Just 140 miles/225 kilometers from Rundu, Mahango Game Reserve offers a completely different perspective of Namibia to Etosha’s arid landscapes. Fed by the perennial waters of the serene Kavango River, its lush wetlands, shaded thickets and twisted baobab trees provide much needed respite from the heat for an incredible variety of animal life. Rare antelope like the sitatunga, roan, sable and red lechwe are a major highlight in Mahango, while more than 400 bird species have been recorded.

There are two self-drive routes, one of which is suitable for 2×4 vehicles, the other for experienced 4×4 drivers only. Despite the presence of lions, bush walking is allowed here (proceed with caution). There is noo accommodation within the park itself, and therefore Mahango is geared towards day trips only, but there are several excellent hotels strung along the banks of the Kavango just a few kilometers from the park’s entrance.

 

 

7. Pilanesberg National Park – South Africa

Pilanesberg National Park is possibly the most accessible of all self-drive safari destinations in Southern Africa. Situated only slightly more than two hours from Johannesburg, in the ecologically rich transition zone between the Kalahari and the Lowveld. Pilanesberg offers a thrilling big game viewing experience in a malaria free environment.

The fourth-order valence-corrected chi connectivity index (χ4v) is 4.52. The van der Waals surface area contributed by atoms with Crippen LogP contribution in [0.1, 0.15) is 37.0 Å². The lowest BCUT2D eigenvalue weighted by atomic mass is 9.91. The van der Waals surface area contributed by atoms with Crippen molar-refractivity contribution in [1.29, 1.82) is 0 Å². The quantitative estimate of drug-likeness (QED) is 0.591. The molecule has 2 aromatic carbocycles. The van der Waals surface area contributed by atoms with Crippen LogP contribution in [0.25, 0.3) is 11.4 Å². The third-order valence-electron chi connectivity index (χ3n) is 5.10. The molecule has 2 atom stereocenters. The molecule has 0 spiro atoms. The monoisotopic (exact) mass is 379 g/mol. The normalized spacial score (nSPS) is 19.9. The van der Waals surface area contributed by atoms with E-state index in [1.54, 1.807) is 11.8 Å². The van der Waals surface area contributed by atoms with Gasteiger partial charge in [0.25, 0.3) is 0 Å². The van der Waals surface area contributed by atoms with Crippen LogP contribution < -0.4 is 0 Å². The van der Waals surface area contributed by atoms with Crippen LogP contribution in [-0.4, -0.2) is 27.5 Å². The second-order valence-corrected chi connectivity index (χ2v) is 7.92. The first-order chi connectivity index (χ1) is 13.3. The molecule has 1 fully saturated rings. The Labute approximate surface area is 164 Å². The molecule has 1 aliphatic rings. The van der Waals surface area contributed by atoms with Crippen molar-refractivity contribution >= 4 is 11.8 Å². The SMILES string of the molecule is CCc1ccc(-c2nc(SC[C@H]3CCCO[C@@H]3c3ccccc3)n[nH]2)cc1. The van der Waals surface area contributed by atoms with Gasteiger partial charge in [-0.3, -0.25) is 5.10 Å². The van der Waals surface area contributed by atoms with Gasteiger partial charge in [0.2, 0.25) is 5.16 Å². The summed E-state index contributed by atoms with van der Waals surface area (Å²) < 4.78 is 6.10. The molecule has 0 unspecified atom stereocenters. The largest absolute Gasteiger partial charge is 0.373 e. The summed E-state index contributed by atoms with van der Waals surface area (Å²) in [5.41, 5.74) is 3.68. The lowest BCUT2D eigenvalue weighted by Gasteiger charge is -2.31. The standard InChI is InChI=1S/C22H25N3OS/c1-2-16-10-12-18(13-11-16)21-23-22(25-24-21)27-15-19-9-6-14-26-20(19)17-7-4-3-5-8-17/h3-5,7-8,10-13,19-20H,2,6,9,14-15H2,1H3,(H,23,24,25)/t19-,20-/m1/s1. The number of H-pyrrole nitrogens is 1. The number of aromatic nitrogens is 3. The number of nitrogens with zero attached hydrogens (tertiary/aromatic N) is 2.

Self-Drive Safari | Pilanesberg
White Rhino – Pilanesberg National Park

The relatively small overall size of the park as well as its vast network of tarred roads, greatly increase your chances of spotting one of the Big 5 in their natural habitat. A wide variety of accommodation is available, from camping facilities to luxury lodges. The reserve’s close proximity to Johannesburg, means there is no shortage of available accommodation within driving distance.

8. Hluhluwe-iMfolozi Park – South Africa

Set in the heart of Zululand, Hluhluwe-iMfolozi Park is the oldest game reserve in Africa, where Zulu kings lived and hunted and put in place the first conservation laws.

Self-Drive Safari | Hluhluwe-iMfolozi
Buffalo Wallow – Hluhluwe-iMfolozi Park

The Reserve is situated 280 kilometres/175 miles north of Durban in KwaZulu-Natal, South Africa and is home to all of Africa’s Big Five as well as other big game species including Cheetah, the endangered Wild Dog and Nyala. Various hides overlooking pans and waterholes enable visitors to see animals at close range.